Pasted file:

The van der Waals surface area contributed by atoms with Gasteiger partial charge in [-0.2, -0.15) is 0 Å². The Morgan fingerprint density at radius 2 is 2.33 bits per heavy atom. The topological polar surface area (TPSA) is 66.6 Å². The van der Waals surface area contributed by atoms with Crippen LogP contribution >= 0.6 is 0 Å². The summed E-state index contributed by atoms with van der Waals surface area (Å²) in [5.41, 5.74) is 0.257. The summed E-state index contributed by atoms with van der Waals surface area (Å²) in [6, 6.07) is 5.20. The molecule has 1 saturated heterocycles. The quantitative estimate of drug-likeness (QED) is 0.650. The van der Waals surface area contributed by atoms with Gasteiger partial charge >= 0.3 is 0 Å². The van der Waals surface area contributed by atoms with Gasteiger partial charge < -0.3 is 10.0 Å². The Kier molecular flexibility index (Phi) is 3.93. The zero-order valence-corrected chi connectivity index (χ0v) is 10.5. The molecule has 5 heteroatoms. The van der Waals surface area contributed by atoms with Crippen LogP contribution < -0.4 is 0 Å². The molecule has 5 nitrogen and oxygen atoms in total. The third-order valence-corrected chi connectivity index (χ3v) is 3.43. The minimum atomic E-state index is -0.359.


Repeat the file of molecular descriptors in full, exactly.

The van der Waals surface area contributed by atoms with Gasteiger partial charge in [-0.2, -0.15) is 0 Å². The Morgan fingerprint density at radius 2 is 2.33 bits per heavy atom. The topological polar surface area (TPSA) is 66.6 Å². The van der Waals surface area contributed by atoms with Crippen LogP contribution >= 0.6 is 0 Å². The summed E-state index contributed by atoms with van der Waals surface area (Å²) in [5.41, 5.74) is 0.257. The summed E-state index contributed by atoms with van der Waals surface area (Å²) in [6, 6.07) is 5.20. The molecule has 1 saturated heterocycles. The quantitative estimate of drug-likeness (QED) is 0.650. The van der Waals surface area contributed by atoms with Gasteiger partial charge >= 0.3 is 0 Å². The van der Waals surface area contributed by atoms with Gasteiger partial charge < -0.3 is 10.0 Å². The Kier molecular flexibility index (Phi) is 3.93. The zero-order valence-corrected chi connectivity index (χ0v) is 10.5. The molecule has 5 heteroatoms. The van der Waals surface area contributed by atoms with Crippen LogP contribution < -0.4 is 0 Å². The molecule has 5 nitrogen and oxygen atoms in total. The third-order valence-corrected chi connectivity index (χ3v) is 3.43. The minimum atomic E-state index is -0.359.